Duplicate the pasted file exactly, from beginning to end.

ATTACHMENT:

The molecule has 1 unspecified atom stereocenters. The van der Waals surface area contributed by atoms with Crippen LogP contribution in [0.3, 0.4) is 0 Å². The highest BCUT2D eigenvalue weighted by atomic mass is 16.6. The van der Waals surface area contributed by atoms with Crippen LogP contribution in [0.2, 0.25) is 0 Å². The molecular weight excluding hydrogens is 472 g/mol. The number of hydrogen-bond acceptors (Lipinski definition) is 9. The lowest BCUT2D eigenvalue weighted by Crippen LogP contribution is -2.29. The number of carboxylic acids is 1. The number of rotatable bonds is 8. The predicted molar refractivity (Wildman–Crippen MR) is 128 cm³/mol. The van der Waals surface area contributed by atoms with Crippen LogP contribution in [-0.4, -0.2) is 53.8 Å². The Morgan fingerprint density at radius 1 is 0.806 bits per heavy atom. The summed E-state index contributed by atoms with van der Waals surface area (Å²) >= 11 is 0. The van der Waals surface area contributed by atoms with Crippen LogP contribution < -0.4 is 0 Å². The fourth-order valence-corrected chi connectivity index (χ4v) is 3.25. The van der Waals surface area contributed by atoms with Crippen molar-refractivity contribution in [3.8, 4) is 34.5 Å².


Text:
The molecule has 1 unspecified atom stereocenters. The van der Waals surface area contributed by atoms with Crippen LogP contribution in [0.3, 0.4) is 0 Å². The highest BCUT2D eigenvalue weighted by atomic mass is 16.6. The van der Waals surface area contributed by atoms with Crippen LogP contribution in [0.2, 0.25) is 0 Å². The molecular weight excluding hydrogens is 472 g/mol. The number of hydrogen-bond acceptors (Lipinski definition) is 9. The lowest BCUT2D eigenvalue weighted by Crippen LogP contribution is -2.29. The number of carboxylic acids is 1. The number of rotatable bonds is 8. The predicted molar refractivity (Wildman–Crippen MR) is 128 cm³/mol. The van der Waals surface area contributed by atoms with Crippen LogP contribution in [-0.4, -0.2) is 53.8 Å². The Morgan fingerprint density at radius 1 is 0.806 bits per heavy atom. The summed E-state index contributed by atoms with van der Waals surface area (Å²) >= 11 is 0. The van der Waals surface area contributed by atoms with Crippen LogP contribution < -0.4 is 0 Å². The fourth-order valence-corrected chi connectivity index (χ4v) is 3.25. The van der Waals surface area contributed by atoms with Crippen molar-refractivity contribution in [3.8, 4) is 34.5 Å².